Legislation introduced on Friday in the U.S. Senate seeks to curb cell phone theft, one of the fastest growing crimes nationwide, by increasing penalties for people who alter the devices' unique identification
Cell phones were stolen in about one-quarter of the robberies in Dayton so far this year, and criminals target mobile devices because often they are the most valuable possessions people carry around, the Dayton Daily News reported in a May 12 article.
Cellular carriers can deactivate phones that are reported lost and stolen, and the major U.S. wireless companies are creating a national database of electronic serial numbers of stolen phones to prevent their reactivation through other carriers.
But criminals can modify or swap out the phones' serial numbers and then reactivate the devices.
The Mobile Device Theft Deterrence Act of 2013 makes it a federal offense to attempt to circumvent the database by tampering with cell phones' identification numbers.
"I am sponsoring the (bill) to add criminal penalties of up to five years not for the theft, but for intentionally evading the database by tampering with the cell phones," said co-sponsor Sen. Sherrod Brown, D-Ohio, during a visit on Tuesday to Trotwood.
The serial numbers on mobile phones are similar to the Vehicle Identification Numbers on automobiles, and all phones have them, said CTIA-The Wireless Association, a trade association representing the wireless communications industry.
Cellular providers can deactivate phones that are reported lost and stolen, and often they can remotely remove any personal data stored on the devices. Wireless companies then place the serial numbers of stolen phones on their "blacklists," meaning the phones cannot be reactivated on those carriers.
Criminals get around blacklistings by activating the phones on different carriers. But the largest wireless companies are building a national database of electronic serial numbers of stolen and lost phones to prevent reactivation on other carriers.
Criminals, however, can still modify the serial numbers or purchase new ones that allow them to reuse the phones.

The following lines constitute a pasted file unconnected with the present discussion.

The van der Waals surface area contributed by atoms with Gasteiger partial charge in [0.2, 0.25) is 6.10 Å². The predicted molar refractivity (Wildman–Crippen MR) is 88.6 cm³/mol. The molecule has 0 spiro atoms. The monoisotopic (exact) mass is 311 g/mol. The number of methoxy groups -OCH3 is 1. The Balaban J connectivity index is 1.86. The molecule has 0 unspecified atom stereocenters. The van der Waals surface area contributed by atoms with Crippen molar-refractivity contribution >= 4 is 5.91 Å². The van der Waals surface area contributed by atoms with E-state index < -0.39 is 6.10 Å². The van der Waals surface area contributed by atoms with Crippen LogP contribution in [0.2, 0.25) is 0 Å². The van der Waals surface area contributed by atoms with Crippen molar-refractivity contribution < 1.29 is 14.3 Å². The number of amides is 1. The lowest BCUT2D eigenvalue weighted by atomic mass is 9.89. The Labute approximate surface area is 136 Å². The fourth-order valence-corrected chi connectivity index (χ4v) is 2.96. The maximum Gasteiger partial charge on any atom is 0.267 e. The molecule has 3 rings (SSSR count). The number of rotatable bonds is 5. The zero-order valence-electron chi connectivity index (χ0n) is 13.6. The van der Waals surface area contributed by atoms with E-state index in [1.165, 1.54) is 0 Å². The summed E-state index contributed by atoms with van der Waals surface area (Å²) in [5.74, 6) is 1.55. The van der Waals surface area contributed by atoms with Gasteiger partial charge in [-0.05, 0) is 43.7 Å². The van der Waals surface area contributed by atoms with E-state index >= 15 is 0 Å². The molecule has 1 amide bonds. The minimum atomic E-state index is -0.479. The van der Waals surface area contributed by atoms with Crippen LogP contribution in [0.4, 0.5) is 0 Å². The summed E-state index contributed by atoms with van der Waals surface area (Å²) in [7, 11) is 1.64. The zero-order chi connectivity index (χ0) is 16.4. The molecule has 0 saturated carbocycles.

The Mobile Device Theft Deterrence Act of 2013 would make it a federal crime to alter these unique identification numbers. The maximum sentence under the proposal is five years in prison.
"The reason it should be a federal offense is because the federal government regulates technology," Brown said. "Because technology crosses state lines, we thought it made sense that it should be a federal crime.
In a prepared statement, the bill's primary sponsor, Sen. Charles Schumer, D-NY, said, "These 'apple-picking' crimes of stolen smartphones are rapidly rising and we must make it clear that if you alter a cell phone identification number of a stolen phone, you will face serious consequences."
The proposed legislation also has the support of CTIA and some law enforcement agencies.
"We are hoping that once people realize it is a crime to change (out the unique identification numbers) they won't be able to flip them," said Trotwood police Capt. John Porter.
Cell phone theft is a growing problem nationwide.
About 40 percent of robberies in New York City, Washington, D.C., and some other major U.S. cities involve cell phones or other portable electronic devices, according to the Federal Communications Commission.
Dayton police recorded 183 robberies between Jan. 1 and early May, and cell phones were taken in 42 of the crimes.
Criminals in the region have stolen cell phones from elderly residents, children, family members and delivery drivers.
On Nov. 13, Tyree Horn, 17, of Trotwood, was attacked near the the city's Dayton RTA hub by a man who stole his iPhone 5. He said police were able to recover the stolen phone using a built-in computer application that tracked the location of the device.
But Tyree said it would have cost about $750 to replace the phone if police had not been able to find it.
"It meant a lot for me to get my phone back," said Tyree, who is enrolling in Wright State University's pre-med program this fall.
The resale value of stolen cell phones fuels the black market for the products, police said. Smart phones, such as the iPhone, can be resold online or on the streets for hundreds of dollars, because they are basically handheld computers.
The newspaper found dozens of people in the region selling smart phones online that had "bad" electronic serial numbers. Some phones with "bad" serial numbers are stolen.
Cell phone theft can lead to other costly problems.
People store lots of private and sensitive information on their mobile devices, and thieves who access the information can use it to commit identity theft or other financial crimes.
A bill in the Ohio Legislature seeks to make it a felony to steal cell phones, computers, laptops and tablets because of the large amounts of private information they contain. This legislation comes on the heels of a law change in 2011 that changed the threshold for felony theft from $500 to $1,000, so stealing this sort of hardware is now generally a misdemeanor.
It is unclear whether any of the bills will become law. But authoriies said better laws are needed to quash the thriving black market for stolen mobile phones and other electronic devices.
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